The ideal treatment would permanently relieve the pain while avoiding facial numbness and have no risk. The ideal treatment does not exist. However, there are many tools available for the management of trigeminal neuralgia that can help its victims lead a reasonably normal life.

Trigeminal neuralgia can be approached with two different goals: control or cure. The first approach is usually to attempt to achieve control with medication.
  

Controlling Trigeminal Neuralgia:

Medication:
Anticonvulsant drugs, which were originally developed to treat seizures, are the most common medications used to treat trigeminal neuralgia. Drugs such as carbamazepine (Tegretol®, Carbatrol®) slow the function of the irritated nerve and consequently relieve the pain. Other medications, such as phenytoin (Dilantin®) and oxcarbazepine (Trileptal®) can be tried. In the early stages of the disease, medication is effective for the majority of people. However, there can be several drawbacks. Some patients may need a relatively high dose to alleviate the pain, which could produce negative side effects such as drowsiness or slowness in thinking.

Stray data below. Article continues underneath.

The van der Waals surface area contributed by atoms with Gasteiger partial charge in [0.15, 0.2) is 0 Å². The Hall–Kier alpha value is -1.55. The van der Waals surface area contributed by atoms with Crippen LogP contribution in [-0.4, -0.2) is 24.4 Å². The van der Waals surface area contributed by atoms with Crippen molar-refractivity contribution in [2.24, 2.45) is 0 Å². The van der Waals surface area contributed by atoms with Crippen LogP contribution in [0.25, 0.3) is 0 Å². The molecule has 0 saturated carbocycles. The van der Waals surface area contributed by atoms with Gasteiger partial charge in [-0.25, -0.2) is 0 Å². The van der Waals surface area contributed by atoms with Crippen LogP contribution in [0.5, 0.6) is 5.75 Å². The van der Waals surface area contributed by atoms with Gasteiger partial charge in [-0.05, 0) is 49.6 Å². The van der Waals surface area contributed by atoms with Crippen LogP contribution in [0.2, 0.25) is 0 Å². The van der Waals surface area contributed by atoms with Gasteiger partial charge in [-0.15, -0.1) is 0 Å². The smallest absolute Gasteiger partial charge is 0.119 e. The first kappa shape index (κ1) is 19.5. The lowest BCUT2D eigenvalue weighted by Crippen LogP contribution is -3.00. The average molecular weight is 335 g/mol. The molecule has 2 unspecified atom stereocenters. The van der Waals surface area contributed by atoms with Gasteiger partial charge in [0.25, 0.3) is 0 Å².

Further, because the anticonvulsant may lose its effectiveness over time, patients may need a higher dose to reduce the pain, or may need a second anticonvulsant, which can lead to adverse drug reactions. Muscle relaxants may be used in combination with anticonvulsant medications to increase their effectiveness. However, they, too may produce side effects and the more medications that are combined, the greater the risk of side effects. When these medications are used for trigeminal neuralgia, quick relief is the rule, and the reaction to medication itself is important in confirming the diagnosis.

When a patient shows no relief from the medication, a physician has cause to doubt whether trigeminal neuralgia is present. While some who have trigeminal neuralgia receive adequate pain control with medications only, others eventually stop responding to their medications or they experience undesirable and intolerable side effects. These side effects and allergic reactions are the main reasons that many people with trigeminal neuralgia ultimately seek other methods of treatment. For those people, surgery — or a combination of surgery and medications — may be the best option.